Google TV Missing Major TV Network Partners, and I Doubt Google Cares

Google TV Missing Major TV Network Partners, and I Doubt Google Cares

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Yesterday Google finally opened the curtain on Google TV, giving the world some much-needed detail on what the product is and what it will be able to do.  And I was pretty impressed.

But then today I notice a series of articles talking about the content partnerships Google has announced for Google TV, and there’s a strange perception in the media that Google needs the major networks to sign on as content partners in order to succeed.  And I think that’s just silly.

But let’s back up a moment.  Google has landed some seriously high-profile programming and content partners.  Here are just a few… you might recognize a couple of them:

  • HBO
  • CNBC
  • Amazon
  • Twitter
  • Netflix
  • Turner Broadcasting (TNT, TBS)
  • CNN
  • Cartoon Network

That’s pretty impressive..  I remember back before the iPad came out, when they announced content partners who were building special apps like the New York Times and Wired Magazine, and everyone was all aflutter.

But the announcement from Google on their partners list is being met with some strange criticism.  Specifically, the fact the four major television networks—ABC, CBS, Fox, & NBC—are not yet signed on.  And their absence from the list is all some media outlets can seem to focus on.

But either they’re completely missing the point of Google TV… or I am (which, admittedly, is entirely possible).  Google TV is about the operating system—the software—more than the programming.  Correct me if I’m wrong, but I’m pretty sure I’ll still be able to get the standard network programming on my Google TV-enabled television.  And I’ll still be able to DVR shows I’m going to miss.  Or use Google TV’s Internet access to go watch reruns on Hulu–this article even claims Google is in active negotiations with Hulu to bring Hulu Plus to Google TV.  Or use the new Netflix app that’s being developed.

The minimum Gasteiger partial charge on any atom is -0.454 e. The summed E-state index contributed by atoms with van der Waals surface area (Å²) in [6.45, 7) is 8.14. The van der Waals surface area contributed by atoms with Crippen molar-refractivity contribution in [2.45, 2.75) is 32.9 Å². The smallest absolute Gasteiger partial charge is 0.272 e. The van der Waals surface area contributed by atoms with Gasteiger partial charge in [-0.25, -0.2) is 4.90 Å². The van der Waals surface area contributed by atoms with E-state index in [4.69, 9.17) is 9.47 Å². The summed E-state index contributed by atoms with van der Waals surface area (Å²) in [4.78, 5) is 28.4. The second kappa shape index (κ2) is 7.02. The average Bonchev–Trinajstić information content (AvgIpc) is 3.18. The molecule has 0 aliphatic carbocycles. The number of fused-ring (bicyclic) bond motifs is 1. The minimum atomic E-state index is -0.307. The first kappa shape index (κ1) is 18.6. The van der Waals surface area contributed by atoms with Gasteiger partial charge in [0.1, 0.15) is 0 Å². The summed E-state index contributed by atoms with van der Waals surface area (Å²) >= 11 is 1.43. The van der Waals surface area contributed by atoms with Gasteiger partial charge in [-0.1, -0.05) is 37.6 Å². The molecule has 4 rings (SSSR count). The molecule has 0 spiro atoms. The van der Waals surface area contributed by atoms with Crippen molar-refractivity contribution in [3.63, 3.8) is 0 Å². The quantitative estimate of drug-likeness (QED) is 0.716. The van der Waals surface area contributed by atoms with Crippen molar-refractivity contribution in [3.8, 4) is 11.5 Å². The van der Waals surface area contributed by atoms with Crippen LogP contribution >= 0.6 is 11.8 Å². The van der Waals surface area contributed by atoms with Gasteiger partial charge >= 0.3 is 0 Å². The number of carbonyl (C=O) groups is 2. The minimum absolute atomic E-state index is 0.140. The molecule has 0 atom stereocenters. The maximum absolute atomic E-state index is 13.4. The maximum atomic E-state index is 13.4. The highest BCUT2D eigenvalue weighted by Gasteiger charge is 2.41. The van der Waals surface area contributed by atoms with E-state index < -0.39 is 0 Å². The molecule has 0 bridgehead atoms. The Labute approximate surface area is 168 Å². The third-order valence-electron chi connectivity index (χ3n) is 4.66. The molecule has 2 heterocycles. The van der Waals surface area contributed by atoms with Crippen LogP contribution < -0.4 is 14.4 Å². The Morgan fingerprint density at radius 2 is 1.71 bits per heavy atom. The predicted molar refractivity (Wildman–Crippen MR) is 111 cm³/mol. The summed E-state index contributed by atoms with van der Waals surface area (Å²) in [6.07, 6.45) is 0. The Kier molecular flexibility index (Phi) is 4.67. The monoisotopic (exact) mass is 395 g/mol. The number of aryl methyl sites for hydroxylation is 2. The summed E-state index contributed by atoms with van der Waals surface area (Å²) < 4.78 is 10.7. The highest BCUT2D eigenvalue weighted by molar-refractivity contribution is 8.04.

I really don’t think Google is terribly concerned with network shows.  The “content partners” they really care about are the ones building apps for content not traditionally found in a television signal—Twitter, Netflix, Amazon, and the like.

Think of Google TV like Android—and really, the similarities are many.  It’s a platform that hopes to reinvent the way we interact with our televisions.  Some of that will involve software and apps.  Some of it will involve the search functions, Internet access, or voice-commands.  But do you really think Google is going to cry if NBC doesn’t develop a custom Law & Order app?

This is in stark contrast to Apple’s “competing” product, Apple TV, which won’t let you browse the entire web as much as it will let you purchase iTunes videos straight to your television.

I think the TV networks are probably right to be wary.  If Google TV succeeds, it could mean the start of a real revolution in the area of entertainment—one that could see the four big networks entering a time of struggle similar to what newspapers and record labels are currently experiencing.

As it always is with Google, I believe Google TV is really about advertising.  Own the platform, and you can own the ad distribution.  And that’s what’s got the networks scared.  They’re not ready to cede that kind of power to the search giant—particularly since they’ve owned the marketplace for decades.

But as long as I have a signal running into my television, I will still be able to access my favorite shows using Google TV, whether or not the individual networks develop custom apps.  Stay tuned; I have a feeling we’re going to be hearing a lot about Google TV this week, as apparently Logitech plans to show off their new Google TV device, the Revue, tomorrow.


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